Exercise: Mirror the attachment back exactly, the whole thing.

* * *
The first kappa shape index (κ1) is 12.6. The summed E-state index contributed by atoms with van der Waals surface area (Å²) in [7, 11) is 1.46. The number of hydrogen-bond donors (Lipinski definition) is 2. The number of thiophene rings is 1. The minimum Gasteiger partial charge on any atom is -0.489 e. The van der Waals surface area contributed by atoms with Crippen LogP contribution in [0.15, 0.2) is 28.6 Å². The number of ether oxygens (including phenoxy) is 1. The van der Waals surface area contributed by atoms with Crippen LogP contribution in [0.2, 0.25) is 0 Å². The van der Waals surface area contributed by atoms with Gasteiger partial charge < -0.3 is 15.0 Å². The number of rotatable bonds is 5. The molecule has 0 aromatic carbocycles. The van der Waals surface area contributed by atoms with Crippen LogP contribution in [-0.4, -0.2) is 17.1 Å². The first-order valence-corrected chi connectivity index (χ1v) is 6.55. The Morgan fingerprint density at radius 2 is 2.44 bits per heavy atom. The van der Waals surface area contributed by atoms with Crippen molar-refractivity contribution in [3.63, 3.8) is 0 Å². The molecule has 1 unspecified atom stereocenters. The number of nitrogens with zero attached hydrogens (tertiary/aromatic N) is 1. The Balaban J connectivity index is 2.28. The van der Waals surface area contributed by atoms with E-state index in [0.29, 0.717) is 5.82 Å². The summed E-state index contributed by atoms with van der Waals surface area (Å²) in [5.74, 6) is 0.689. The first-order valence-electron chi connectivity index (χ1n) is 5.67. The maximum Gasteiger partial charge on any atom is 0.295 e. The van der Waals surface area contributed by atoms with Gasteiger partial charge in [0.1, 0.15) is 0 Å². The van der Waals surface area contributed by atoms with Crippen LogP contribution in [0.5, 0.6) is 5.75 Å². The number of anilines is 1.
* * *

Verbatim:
The first kappa shape index (κ1) is 12.6. The summed E-state index contributed by atoms with van der Waals surface area (Å²) in [7, 11) is 1.46. The number of hydrogen-bond donors (Lipinski definition) is 2. The number of thiophene rings is 1. The minimum Gasteiger partial charge on any atom is -0.489 e. The van der Waals surface area contributed by atoms with Crippen LogP contribution in [0.15, 0.2) is 28.6 Å². The number of ether oxygens (including phenoxy) is 1. The van der Waals surface area contributed by atoms with Crippen LogP contribution in [0.2, 0.25) is 0 Å². The van der Waals surface area contributed by atoms with Gasteiger partial charge < -0.3 is 15.0 Å². The number of rotatable bonds is 5. The molecule has 0 aromatic carbocycles. The van der Waals surface area contributed by atoms with Crippen LogP contribution in [-0.4, -0.2) is 17.1 Å². The first-order valence-corrected chi connectivity index (χ1v) is 6.55. The Morgan fingerprint density at radius 2 is 2.44 bits per heavy atom. The van der Waals surface area contributed by atoms with Crippen molar-refractivity contribution in [3.63, 3.8) is 0 Å². The molecule has 1 unspecified atom stereocenters. The number of nitrogens with zero attached hydrogens (tertiary/aromatic N) is 1. The Balaban J connectivity index is 2.28. The van der Waals surface area contributed by atoms with E-state index in [0.29, 0.717) is 5.82 Å². The summed E-state index contributed by atoms with van der Waals surface area (Å²) in [5.74, 6) is 0.689. The first-order valence-electron chi connectivity index (χ1n) is 5.67. The maximum Gasteiger partial charge on any atom is 0.295 e. The van der Waals surface area contributed by atoms with Gasteiger partial charge in [0.1, 0.15) is 0 Å². The van der Waals surface area contributed by atoms with Crippen LogP contribution in [0.5, 0.6) is 5.75 Å². The number of anilines is 1.